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The ability of researchers to move between institutions, especially across borders, is a key driver of success for many nations. This is especially salient with regard to early-career researchers, who often cut their teeth as PhD students abroad before pursuing work elsewhere. Sometimes these scientists return home after establishing careers elsewhere and China in particular is seeing increasing numbers returning. Its cities, with their clusters of research and industrial expertise, are reaping the benefits.

An analysis of output in 2021 by leading cities and metropolitan areas in the 82 selected natural-sciences journals tracked by the Nature Index shows Beijing maintaining its position as the world’s leading science city. Beijing’s strong performance in areas such as physical sciences and chemistry could now be helping other Chinese hubs to increase their output of high-quality science through intra-city research collaboration.

Cities in the United States, meanwhile, still leads in life sciences. The data suggest the race for COVID-19 vaccines could have boosted their performance in this area, helping research centres such as New York and Boston to stay in the leading five despite China’s surge, whereas the San Francisco Bay Area continues to benefit from its links to Silicon Valley. With travel restrictions, the disruption of the pandemic has, however, proved a challenge for other cities. Australia, and its leading science city of Melbourne, is a key example of resilience being tested. Geopolitical tensions are also threatening to undermine the ability to attract researchers. And, as our data analysis of the leading five cities globally shows, the rising cost of living could be the next test for some cities in holding on to scientific talent.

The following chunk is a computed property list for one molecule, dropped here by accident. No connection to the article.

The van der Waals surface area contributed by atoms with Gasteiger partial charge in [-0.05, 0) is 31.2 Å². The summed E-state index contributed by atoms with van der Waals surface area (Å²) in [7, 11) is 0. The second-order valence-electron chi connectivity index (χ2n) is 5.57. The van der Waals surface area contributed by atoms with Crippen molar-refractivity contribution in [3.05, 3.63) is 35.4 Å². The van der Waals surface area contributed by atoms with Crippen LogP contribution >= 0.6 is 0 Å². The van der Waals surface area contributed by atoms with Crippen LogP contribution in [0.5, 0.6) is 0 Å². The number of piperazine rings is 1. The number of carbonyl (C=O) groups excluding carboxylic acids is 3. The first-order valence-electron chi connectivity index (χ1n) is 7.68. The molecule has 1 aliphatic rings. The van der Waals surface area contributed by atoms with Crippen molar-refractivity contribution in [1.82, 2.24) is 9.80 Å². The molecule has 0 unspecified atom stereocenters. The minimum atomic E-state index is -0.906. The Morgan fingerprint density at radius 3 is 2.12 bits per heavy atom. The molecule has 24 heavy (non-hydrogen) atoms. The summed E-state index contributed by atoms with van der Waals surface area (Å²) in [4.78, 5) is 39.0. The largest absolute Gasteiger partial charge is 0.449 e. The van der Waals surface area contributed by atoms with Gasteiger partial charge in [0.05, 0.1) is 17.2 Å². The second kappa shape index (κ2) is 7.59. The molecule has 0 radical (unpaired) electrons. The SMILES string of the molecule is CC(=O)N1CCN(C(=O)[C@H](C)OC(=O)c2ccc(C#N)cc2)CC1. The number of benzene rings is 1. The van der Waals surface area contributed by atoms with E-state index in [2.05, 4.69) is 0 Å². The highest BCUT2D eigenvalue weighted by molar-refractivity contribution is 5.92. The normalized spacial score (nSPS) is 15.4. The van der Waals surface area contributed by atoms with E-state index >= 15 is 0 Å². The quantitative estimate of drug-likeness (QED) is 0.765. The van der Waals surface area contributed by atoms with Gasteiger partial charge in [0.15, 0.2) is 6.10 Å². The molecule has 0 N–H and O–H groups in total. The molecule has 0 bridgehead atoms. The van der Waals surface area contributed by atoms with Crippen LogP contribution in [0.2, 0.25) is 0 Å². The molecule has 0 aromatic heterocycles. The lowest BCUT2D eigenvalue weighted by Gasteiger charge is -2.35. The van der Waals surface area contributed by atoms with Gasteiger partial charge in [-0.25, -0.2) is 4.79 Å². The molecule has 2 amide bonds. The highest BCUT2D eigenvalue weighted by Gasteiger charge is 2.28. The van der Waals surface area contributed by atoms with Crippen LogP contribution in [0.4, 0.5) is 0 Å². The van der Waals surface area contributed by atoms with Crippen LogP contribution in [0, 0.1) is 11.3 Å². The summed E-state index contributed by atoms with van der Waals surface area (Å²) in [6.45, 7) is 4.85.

We are pleased to acknowledge the financial support of the Beijing Municipal Science & Technology Commission, Administrative Commission of Zhongguancun Science Park in producing this supplement. As always, Nature retains sole responsibility for all editorial content.

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